The Times (London) reports on the development of a new pre-implantation genetic test called karyomapping:
Karyomapping … can be performed within a few weeks, for any inherited condition. At present, costs are comparable to the £1,500 price tag of standard PGD (pre-implantation genetic diagnosis), but these are expected to fall significantly as the technology is developed.
DNA samples are first obtained from the parents and a close relative, usually a child who has the disease in question. This can be done using a noninvasive cheek swab.
This information is then compared with DNA from an embryo, obtained by a biopsy in similar fashion to PGD, to map how its chromosomes are built from the genetic material of its four grandparents. The map can determine whether the embryo has inherited chunks of chromosome that contain any faulty gene…
Karyomapping works by analysing chromosomes – the packets that hold genes. Humans have 46 chromosomes arranged into two sets of 23, one provided by the mother and one by the father, through eggs and sperm.
When these are made, they each receive just one set of 23 chromosomes, so that when they fuse they create an embryo with the normal complement of 46.
During this process, a man's sperm acquires some blocks of DNA that originally came from his mother (the embryo's grandfather), and some that he inherited from his father (the embryo's grandfather). The same applies to a woman's eggs.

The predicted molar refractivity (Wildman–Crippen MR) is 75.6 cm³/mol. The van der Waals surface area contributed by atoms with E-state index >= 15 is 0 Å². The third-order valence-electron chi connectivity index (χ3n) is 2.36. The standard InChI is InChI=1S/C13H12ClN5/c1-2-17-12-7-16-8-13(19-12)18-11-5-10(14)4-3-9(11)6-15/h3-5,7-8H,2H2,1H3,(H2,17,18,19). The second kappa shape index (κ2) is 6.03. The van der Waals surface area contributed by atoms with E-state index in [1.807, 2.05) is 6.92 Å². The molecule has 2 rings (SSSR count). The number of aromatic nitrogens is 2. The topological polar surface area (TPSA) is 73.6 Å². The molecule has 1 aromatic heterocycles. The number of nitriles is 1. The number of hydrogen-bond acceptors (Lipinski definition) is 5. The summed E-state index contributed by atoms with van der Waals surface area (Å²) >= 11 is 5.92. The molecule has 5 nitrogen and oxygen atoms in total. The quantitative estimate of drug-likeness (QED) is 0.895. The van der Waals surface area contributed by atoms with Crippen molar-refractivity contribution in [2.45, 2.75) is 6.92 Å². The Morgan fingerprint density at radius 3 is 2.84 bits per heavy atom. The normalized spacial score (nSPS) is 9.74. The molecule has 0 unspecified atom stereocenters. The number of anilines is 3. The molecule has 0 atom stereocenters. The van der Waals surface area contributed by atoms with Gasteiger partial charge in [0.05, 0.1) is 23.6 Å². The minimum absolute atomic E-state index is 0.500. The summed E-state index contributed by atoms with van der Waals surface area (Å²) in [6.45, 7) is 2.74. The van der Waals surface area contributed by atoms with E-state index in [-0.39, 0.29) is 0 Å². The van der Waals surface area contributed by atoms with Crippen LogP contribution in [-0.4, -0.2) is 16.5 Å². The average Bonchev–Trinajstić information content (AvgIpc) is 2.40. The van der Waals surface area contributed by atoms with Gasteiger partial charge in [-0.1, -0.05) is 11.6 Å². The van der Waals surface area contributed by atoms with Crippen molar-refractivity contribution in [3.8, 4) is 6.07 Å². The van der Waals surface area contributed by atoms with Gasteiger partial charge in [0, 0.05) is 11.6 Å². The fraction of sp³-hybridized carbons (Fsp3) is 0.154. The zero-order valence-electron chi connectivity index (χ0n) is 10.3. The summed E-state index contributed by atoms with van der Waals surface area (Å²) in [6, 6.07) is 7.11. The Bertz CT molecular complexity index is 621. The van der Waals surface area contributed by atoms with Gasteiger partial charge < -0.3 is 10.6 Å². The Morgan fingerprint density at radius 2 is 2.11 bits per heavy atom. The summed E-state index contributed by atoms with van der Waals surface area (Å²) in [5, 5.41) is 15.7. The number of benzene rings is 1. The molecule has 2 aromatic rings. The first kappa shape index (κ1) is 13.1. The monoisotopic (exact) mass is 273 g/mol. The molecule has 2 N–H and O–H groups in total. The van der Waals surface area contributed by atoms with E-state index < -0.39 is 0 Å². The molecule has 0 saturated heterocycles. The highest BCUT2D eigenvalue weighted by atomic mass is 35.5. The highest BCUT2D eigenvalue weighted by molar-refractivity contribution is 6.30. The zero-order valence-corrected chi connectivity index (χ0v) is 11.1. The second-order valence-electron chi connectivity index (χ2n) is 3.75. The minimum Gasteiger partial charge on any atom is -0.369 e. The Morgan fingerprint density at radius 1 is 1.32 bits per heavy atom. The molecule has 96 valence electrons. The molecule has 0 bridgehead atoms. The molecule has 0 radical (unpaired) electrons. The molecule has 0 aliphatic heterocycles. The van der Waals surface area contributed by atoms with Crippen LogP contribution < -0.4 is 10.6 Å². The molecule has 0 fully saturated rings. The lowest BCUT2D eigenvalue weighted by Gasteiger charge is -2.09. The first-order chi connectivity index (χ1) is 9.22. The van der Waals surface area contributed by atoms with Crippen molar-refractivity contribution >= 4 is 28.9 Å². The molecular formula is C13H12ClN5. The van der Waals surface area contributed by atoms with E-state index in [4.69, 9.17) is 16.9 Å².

Karyomapping involves drawing up a chart of where these grandparental chunks lie on an embryo's chromosomes. This can be done by comparing DNA from the parents, at least one close relative, and the embryo itself.
Scientists examine more than 300,000 DNA markers throughout the genetic code, which together can show which grandparent provided a particular block of DNA. Once the map is complete, it can be examined for faulty genes.
It is not necessary to know the DNA code of a particular mutation, only its position on a chromosome and the grandparent who passed it on. The gene that causes cystic fibrosis, for example, lies on chromosome 7. If the embryo's paternal grandfather was a carrier, and the embryo has inherited a chunk of his DNA at the critical position, it will have the faulty gene.
The same thing can be done again and again across all the chromosomes, to allow screening for multiple genes. In practice, this is difficult for more than two or three traits, because few embryos will have the desired DNA at every point. A karyomap could also be reused after a screened embryo has developed into a child. This could reveal genes that give a raised risk of Alzheimer's or heart disease.
As the Times headline suggests, widespread use of karyomapping "could kill off inherited illnesses."
Whole Times story here.